marketing job

6 Skills That Will get you a Startup Marketing Job

I get about 4 calls a week from people looking to hire a startup marketer. The skills startups are looking for in a marketing hire are remarkably consistent. These are the skills I hear about the most and how you might easily get them.

Here’s what startups are looking for in a marketing hire:

  1. Content creation – Folks that can create engaging, relevant content are in short supply. Most are looking for writing skills but being able to create video, build infographics and create presentations are desirable skills too. Bonus points if you are a decent public speaker and can represent the company well on video (and face to face).
  2. Community management – Great social media marketing programs require folks that can work with the community to help build an engaged audience. Social media skills are important here but equally important are good people skills, especially around relationship building.
  3. Analytic skills  – Companies are getting better at tracking their marketing efforts through clicks, conversions, impressions, keywords, links, mentions, along with more traditional pipeline stage tracking measurements. Being able to not just gather data but make sense of it is a skill startups are looking for.
  4. PR contacts – Later-stage startups might use outside PR help but most are getting the word out to blogs and news outlets on their own. Having a set of relationships with key influencers in a particular market makes you very valuable to a startup.
  5. E-mail marketing – Still the cornerstone of most digital marketing programs, email programs are getting smarter and more sophisticated. Marketing automation tools from simple things like MailChimp through to more feature-rich tools like Eloqua and Marketo are now widely used. Knowing your way around those tools and having some experience in multi-stage email marketing is a rare and valuable skill.
  6. Salesforce.com – Many startups are using Salesforce as their CRM system and although it’s easy enough to get started using the tool, using it to it’s full potential isn’t, particularly when it comes to tracking and analytics.  There are also loads of tricks to learn around account visibility, pipeline staging and customer segmentation that aren’t intuitively obvious unless you’ve got some time with Salesforce under your belt.

The good news is that it’s pretty easy to pick up many of these skills right now regardless of whether you currently hold a startup marketing job. Any one of these would get you skills that would make you hireable:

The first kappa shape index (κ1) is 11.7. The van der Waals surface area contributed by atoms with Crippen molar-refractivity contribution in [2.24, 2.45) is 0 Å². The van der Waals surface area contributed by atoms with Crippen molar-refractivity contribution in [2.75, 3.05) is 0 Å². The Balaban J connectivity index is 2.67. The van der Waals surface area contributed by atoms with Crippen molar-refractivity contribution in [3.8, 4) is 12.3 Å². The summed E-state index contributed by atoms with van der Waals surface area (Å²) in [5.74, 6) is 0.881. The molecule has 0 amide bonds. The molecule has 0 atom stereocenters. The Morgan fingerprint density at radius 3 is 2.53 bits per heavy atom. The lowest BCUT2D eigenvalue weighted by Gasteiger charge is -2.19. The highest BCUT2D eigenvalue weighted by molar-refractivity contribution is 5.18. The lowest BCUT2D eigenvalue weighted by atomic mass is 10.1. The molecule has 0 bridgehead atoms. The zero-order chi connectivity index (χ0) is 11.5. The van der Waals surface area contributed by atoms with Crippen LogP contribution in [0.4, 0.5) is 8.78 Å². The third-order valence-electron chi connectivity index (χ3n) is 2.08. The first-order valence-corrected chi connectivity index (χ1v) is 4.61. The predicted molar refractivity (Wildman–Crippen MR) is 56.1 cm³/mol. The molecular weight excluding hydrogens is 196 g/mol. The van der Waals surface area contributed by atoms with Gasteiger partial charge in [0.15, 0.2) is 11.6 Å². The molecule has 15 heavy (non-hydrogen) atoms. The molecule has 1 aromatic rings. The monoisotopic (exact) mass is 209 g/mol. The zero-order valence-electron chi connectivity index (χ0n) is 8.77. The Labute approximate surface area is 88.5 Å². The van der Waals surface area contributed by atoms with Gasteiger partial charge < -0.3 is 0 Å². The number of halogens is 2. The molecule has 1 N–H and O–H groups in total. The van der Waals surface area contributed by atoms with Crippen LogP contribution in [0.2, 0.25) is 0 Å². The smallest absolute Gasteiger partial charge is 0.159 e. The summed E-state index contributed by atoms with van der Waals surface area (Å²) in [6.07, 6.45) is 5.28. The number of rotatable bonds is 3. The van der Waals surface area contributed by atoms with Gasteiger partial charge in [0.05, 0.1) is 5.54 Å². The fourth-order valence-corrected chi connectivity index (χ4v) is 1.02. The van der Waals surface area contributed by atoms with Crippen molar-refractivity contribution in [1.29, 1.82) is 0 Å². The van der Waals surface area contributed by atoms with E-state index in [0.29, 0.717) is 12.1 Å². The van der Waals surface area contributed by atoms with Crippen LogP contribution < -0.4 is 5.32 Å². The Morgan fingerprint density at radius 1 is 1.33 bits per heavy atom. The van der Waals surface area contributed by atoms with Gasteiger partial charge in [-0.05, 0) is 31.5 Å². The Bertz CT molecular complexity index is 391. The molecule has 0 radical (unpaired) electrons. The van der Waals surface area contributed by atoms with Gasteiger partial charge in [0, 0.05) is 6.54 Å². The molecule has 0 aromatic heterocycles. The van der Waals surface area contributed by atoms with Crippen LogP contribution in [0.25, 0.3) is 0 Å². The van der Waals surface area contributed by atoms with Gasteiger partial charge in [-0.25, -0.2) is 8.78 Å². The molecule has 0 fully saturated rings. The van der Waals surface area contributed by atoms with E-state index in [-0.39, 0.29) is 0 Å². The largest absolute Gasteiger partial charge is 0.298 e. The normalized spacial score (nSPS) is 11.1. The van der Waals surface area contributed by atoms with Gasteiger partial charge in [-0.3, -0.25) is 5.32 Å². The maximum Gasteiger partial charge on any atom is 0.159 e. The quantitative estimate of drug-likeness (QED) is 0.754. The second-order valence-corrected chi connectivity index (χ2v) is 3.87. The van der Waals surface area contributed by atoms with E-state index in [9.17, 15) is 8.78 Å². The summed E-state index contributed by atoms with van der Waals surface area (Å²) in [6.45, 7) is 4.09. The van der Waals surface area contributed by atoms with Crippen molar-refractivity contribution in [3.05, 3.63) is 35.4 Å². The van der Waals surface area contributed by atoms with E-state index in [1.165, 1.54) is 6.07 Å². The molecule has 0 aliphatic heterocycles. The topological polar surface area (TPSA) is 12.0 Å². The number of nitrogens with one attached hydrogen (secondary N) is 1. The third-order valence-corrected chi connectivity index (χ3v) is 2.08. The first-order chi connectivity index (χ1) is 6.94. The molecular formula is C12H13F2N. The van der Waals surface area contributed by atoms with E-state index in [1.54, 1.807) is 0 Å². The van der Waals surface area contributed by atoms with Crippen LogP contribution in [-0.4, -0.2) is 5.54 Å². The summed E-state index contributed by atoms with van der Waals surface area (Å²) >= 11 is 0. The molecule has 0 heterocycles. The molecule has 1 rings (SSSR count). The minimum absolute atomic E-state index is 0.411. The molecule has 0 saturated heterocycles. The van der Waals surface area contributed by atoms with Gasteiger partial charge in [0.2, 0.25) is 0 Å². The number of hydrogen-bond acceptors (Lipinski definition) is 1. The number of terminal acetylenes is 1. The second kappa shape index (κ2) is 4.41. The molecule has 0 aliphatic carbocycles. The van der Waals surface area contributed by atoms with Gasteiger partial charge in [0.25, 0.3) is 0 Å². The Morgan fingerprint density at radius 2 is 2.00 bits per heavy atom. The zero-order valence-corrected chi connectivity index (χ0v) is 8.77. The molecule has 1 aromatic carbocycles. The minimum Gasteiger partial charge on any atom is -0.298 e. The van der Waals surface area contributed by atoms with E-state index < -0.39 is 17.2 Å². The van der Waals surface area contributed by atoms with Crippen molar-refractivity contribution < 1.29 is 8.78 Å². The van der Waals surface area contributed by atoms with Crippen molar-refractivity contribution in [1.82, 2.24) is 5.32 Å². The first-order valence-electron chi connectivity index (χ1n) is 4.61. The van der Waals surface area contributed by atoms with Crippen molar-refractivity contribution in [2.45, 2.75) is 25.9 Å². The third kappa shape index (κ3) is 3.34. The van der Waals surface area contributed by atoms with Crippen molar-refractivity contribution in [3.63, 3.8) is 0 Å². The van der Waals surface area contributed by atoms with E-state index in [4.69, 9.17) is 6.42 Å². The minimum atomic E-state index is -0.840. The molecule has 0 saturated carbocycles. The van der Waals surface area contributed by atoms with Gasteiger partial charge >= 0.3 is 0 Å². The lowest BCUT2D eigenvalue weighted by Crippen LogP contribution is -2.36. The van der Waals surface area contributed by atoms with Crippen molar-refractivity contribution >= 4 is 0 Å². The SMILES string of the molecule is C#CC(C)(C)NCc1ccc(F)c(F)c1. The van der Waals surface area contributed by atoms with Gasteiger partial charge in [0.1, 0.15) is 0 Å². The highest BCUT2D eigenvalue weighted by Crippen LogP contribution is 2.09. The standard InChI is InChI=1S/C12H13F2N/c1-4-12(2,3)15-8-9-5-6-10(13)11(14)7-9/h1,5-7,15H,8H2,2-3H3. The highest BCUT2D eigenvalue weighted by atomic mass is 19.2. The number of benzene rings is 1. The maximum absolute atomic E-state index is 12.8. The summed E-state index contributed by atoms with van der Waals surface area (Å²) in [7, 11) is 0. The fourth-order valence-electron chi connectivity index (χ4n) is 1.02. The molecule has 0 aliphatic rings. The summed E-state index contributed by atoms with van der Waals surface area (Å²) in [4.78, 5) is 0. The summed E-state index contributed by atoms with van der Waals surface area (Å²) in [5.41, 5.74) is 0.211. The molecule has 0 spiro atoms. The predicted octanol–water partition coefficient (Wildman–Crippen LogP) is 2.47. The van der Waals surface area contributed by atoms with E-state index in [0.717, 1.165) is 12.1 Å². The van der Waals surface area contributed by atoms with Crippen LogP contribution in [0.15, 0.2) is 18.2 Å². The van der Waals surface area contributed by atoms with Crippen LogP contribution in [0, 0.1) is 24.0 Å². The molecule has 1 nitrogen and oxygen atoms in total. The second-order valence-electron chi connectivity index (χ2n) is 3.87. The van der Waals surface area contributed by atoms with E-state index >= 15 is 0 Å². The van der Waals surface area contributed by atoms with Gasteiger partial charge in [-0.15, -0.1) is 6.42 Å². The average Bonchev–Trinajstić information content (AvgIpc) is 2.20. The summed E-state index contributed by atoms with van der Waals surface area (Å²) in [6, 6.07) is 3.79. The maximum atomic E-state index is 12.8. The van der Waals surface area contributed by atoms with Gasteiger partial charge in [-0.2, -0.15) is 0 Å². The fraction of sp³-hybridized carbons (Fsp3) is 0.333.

1. Start blogging and creating stuff – I don’t think anything teaches you more about what works in a blog better than blogging and the more you write the better you get at it. It also gives you a place to experiment with other media. I’ve done a bunch of video, podcasts and graphic content in this blog and unlike my regular work I get to experiment a lot to see what works.
  2. Get active in your community – Being an organizer for a group or project can teach you a lot about what makes communities tick and what it takes to get them engaged and motivated. These groups are always looking to help out and getting involved is usually as easy as raising your hand.
  3. Track yourself (and learn some SEO) – This goes along with #1 but if you have an online presence, set goals and learn how to track them. There are loads of great SEO blogs out there. My two favorites for practical advice are SEOmoz and Portent (formerly Conversation Marketing). Runing experiments to put what you have learned into practice is probably the best way to build skills in this area and having specific example to share with potential employers will help you prove that.
  4. Make friends with bloggers/journalists – I think networking is the best thing that anyone at any stage in their career can do. If you have a set of relationships with folks in the media, journalists or bloggers that are influential in a particular space, those are very valuable to a startup that doesn’t have them.